- An inspired mix of corrosive and tender beats from the Iranian-American artist.
- One of the most interesting ideas I came across while researching a feature on Bandcamp earlier this year was the music journalist Miles Bowe's comparison of the sounds flourishing on the site to "modern folk music." "I think we think of folk music in the context of being a 20th century genre, when it's not, it's so much older than that and all it really is is music that is traditionally made via non-professional means," Bowe said. Wikipedia, meanwhile, defines folk music as "music transmitted orally, music with unknown composers, or music performed by custom over a long period of time."
Both definitions came to mind while I listened to Push, the second album from the Los Angeles-based, Iranian-American artist Maral. The record's 15-tracks marry modern underground movements like club, noise, dub and punk with the ancient traditions running through Persian classical music. Immediate, yet reverent to history, Push feels like a drastic reinterpretation of performative rites of folk music, a tradition that, in its purest form, helps us understand ourselves and those who came before us.
Maral made her debut last year with Mahur Club, a mixtape that borrowed liberally from Persian classical, folk and pop, as well more modern genres like '90s R&B. On Push, she frequently samples Persian classical music—in a recent FACT mag documentary, she notes the specific impact of a Persian classical singing compilation, A Century of Avaz, on the album's sound—but steps away from edits into a style more recognizably hers.
Maral's tracks don't sound like anyone else's. In fact, Push makes the critical tendency to lump experimental club producers together seem sillier than ever. "Dashti" begins with post-punk bass and a setar, distorted to resemble electric guitar. An unknown Avaz singer ululates. Then the track breaks apart into a neck-snapping, downtempo funk, heavy bass holding down the screaming setar. "No Type," meanwhile, is a bizarre re-reading of the American hip-hop track of the same name, in which a looped Persian vocal sample backs up Maral's own vocals, sweetly reversing the intent of the original's lyrics. At her best, Maral is an alchemist, making disparate samples sing, like Shadow and Dilla before her.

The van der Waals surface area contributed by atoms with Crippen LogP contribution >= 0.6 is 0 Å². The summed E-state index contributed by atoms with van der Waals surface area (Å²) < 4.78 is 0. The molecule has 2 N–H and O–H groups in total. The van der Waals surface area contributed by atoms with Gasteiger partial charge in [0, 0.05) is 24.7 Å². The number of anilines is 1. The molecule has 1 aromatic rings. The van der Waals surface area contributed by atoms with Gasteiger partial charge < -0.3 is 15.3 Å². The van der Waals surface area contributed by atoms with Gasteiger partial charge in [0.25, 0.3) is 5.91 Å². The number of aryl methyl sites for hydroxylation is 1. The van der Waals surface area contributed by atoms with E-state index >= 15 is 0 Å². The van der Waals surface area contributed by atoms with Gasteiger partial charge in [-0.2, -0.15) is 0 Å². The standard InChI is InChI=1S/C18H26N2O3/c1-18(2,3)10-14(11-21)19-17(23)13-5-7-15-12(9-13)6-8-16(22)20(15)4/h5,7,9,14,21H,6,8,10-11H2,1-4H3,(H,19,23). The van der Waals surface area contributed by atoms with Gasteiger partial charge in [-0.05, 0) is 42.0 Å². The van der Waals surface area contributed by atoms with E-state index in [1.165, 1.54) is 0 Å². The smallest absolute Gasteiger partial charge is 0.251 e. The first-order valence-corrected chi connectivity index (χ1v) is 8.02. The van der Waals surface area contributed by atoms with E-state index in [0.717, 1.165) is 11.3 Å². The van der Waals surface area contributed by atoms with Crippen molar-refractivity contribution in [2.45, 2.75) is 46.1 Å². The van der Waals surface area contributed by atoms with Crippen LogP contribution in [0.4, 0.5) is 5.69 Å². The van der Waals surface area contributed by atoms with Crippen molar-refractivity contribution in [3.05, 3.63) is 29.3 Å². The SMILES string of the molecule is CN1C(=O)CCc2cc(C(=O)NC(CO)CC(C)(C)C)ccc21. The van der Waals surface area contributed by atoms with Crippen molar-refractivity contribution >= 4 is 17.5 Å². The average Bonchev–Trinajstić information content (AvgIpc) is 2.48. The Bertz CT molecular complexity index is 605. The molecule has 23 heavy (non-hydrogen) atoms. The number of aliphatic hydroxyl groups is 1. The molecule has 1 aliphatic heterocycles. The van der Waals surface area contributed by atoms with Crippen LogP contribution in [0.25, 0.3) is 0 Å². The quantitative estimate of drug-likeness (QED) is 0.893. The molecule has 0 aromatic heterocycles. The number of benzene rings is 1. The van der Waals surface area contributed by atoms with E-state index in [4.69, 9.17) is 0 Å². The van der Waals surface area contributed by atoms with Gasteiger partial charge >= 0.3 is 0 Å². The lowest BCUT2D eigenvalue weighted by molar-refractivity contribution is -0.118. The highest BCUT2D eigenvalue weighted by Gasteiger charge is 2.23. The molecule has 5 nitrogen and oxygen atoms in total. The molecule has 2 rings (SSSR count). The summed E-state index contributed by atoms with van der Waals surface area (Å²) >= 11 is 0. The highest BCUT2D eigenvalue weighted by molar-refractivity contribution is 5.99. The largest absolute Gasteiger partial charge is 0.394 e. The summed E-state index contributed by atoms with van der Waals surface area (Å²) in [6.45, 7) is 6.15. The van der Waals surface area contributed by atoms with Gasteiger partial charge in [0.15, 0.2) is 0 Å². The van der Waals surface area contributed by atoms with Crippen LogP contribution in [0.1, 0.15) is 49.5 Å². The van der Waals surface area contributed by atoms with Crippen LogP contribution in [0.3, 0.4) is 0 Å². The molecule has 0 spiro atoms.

Some of Push's short tracks blend together, the combination of Persian vocal samples and heavily distorted trip-hop beats forming an indistinguishable tableaux of dread. The most memorable cuts bookend the album, with surprising spoken-word cameos from Lee "Scratch" Perry" ("Protect U") and Penny Rimbaud, founder of the seminal anarchist punk band Crass ("They Not They"). Perry, the dub legend, sneers against "all your dirty money," while Rimbaud pledges to "stand against the ignorance of might and the cruel sophistication of collateral revenge."
"The songs with the Iranian samples have this feeling of spiritual melancholy that is an ingrained part of being Iranian, and I made them thinking about the horrible impacts the sanctions and in general USA's actions have had on the country and how it just never lets up," Maral writes in the press release. "The western imperialism that is hell bent on destroying the people in the guise of 'saving them.' The songs are kind of my battle of not letting the negative thoughts overcome me and wanting to pass down the beauty and feeling of perseverance that is a part of Iranian culture and music." On tracks like "Lita's Song," with its hopeful arpeggios, and the closer, "Salam," a reflective, shoegaze-style wash, Maral finds solace, even ecstasy, amidst the darkness.
01. Kerman Wobble
02. Protect U feat. Lee "Scratch" Perry
06. Sweet Thing
07. No Type
10. Sweet vs. Heavy
11. Let the Distortion Sing
12. Vortex in Love
13. Lita's Song
14. They Not They feat. Pennyt Rimbaud